When Should You Fsync?

There are some simple rules to follow to determine whether or not an fsync() call is necessary. First and foremost, you must answer the question: is it important that this data is saved now to stable storage? If it's scratch data, then you probably don't need to fsync(). If it's data that can be regenerated, it might not be that important to fsync() it. If, on the other hand, you're saving the result of a transaction, or updating a user's configuration file, you very likely want to get it right. In these cases, use fsync().

The more subtle usages deal with newly created files, or overwriting existing files. A newly created file may require an fsync() of not just the file itself, but also of the directory in which it was created (since this is where the file system looks to find your file). This behavior is actually file system (and mount option) dependent. You can either code specifically for each file system and mount option combination, or just perform fsync() calls on the directories to ensure that your code is portable.

Similarly, if you encounter a system failure (such as power loss, ENOSPC or an I/O error) while overwriting a file, it can result in the loss of existing data. To avoid this problem, it is common practice (and advisable) to write the updated data to a temporary file, ensure that it is safe on stable storage, then rename the temporary file to the original file name (thus replacing the contents). This ensures an atomic update of the file, so that other readers get one copy of the data or another. The following steps are required to perform this type of update:

  1. create a new temp file (on the same file system!)
  2. write data to the temp file
  3. fsync() the temp file
  4. rename the temp file to the appropriate name
  5. fsync() the containing directory

Checking For Errors

When performing write I/O that is buffered by the library or the kernel, errors may not be reported at the time of the write() or the fflush() call, since the data may only be written to the page cache. Errors from writes are instead often reported during calls to fsync(), msync() or close(). Therefore, it is very important to check the return values of these calls.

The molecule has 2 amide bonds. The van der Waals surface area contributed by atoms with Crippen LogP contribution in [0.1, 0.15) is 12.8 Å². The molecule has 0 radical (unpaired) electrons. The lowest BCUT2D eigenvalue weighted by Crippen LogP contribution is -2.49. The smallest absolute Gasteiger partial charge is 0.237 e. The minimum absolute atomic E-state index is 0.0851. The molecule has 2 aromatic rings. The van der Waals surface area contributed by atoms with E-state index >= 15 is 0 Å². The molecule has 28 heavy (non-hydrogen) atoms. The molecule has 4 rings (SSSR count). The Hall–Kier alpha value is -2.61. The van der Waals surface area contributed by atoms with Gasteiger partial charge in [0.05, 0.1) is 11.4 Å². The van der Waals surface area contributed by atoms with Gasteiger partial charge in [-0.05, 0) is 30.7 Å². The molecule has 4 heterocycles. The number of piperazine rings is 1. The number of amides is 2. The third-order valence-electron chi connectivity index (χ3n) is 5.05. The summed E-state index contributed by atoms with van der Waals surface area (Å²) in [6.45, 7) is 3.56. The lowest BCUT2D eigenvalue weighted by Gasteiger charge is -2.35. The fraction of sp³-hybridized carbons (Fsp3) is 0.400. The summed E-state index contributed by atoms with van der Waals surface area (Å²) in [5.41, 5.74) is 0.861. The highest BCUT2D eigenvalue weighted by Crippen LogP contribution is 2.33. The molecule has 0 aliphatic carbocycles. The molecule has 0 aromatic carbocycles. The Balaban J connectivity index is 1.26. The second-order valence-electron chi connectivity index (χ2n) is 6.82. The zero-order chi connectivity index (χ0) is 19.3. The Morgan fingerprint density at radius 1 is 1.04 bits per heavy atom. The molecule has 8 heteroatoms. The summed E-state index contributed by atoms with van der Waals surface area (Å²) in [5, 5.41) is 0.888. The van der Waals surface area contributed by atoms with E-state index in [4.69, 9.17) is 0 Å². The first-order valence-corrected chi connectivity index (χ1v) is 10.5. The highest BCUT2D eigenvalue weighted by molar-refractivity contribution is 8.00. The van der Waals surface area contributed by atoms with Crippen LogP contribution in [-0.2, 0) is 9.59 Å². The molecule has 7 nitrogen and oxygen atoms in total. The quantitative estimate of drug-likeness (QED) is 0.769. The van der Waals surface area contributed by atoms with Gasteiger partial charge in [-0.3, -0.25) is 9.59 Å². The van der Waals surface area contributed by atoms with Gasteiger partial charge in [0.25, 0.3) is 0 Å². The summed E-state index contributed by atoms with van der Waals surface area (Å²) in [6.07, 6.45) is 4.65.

Write-Back Caches

This section provides some general information on disk caches, and the control of such caches by the operating system. The options discussed in this section should not affect how a program is constructed at all, and so this discussion is intended for informational purposes only.

The write-back cache on a storage device can come in many different flavors. There is the volatile write-back cache, which we've been assuming throughout this document. Such a cache is lost upon power failure. However, most storage devices can be configured to run in either a cache-less mode, or in a write-through caching mode. Each of these modes will not return success for a write request until the request is on stable storage. External storage arrays often have a non-volatile, or battery-backed write-cache. This configuration also will persist data in the event of power loss. From an application programmer's point of view, there is no visibility into these parameters, however. It is best to assume a volatile cache, and program defensively. In cases where the data is saved, the operating system will perform whatever optimizations it can to maintain the highest performance possible.

Some file systems provide mount options to control cache flushing behavior. For ext3, ext4, xfs and btrfs as of kernel version 2.6.35, the mount option is "-o barrier" to turn barriers (write-back cache flushes) on (the default), or "-o nobarrier" to turn barriers off. Previous versions of the kernel may require different options ("-o barrier=0,1"), depending on the file system. Again, the application writer should not need to take these options into account. When barriers are disabled for a file system, it means that fsync calls will not result in the flushing of disk caches. It is expected that the administrator knows that the cache flushes are not required before she specifies this mount option.

Appendix: some examples

This section provides example code for common tasks that application programmers often need to perform.

  1. Synchronizing I/O to a file stream

  2. Synchronizing I/O using file descriptors (system I/O) This is actually a subset of the first example and is independent of the O_DIRECT open flag (so will work whether or not that flag was specified).

  3. Replacing an existing file (overwrite).

  4. sync-samples.h (needed by the above examples).

Comments (41 posted)

Patches and updates

Kernel trees

Architecture-specific

Core kernel code

Development tools

Device drivers

Documentation

Filesystems and block I/O

Memory management

Networking

Security-related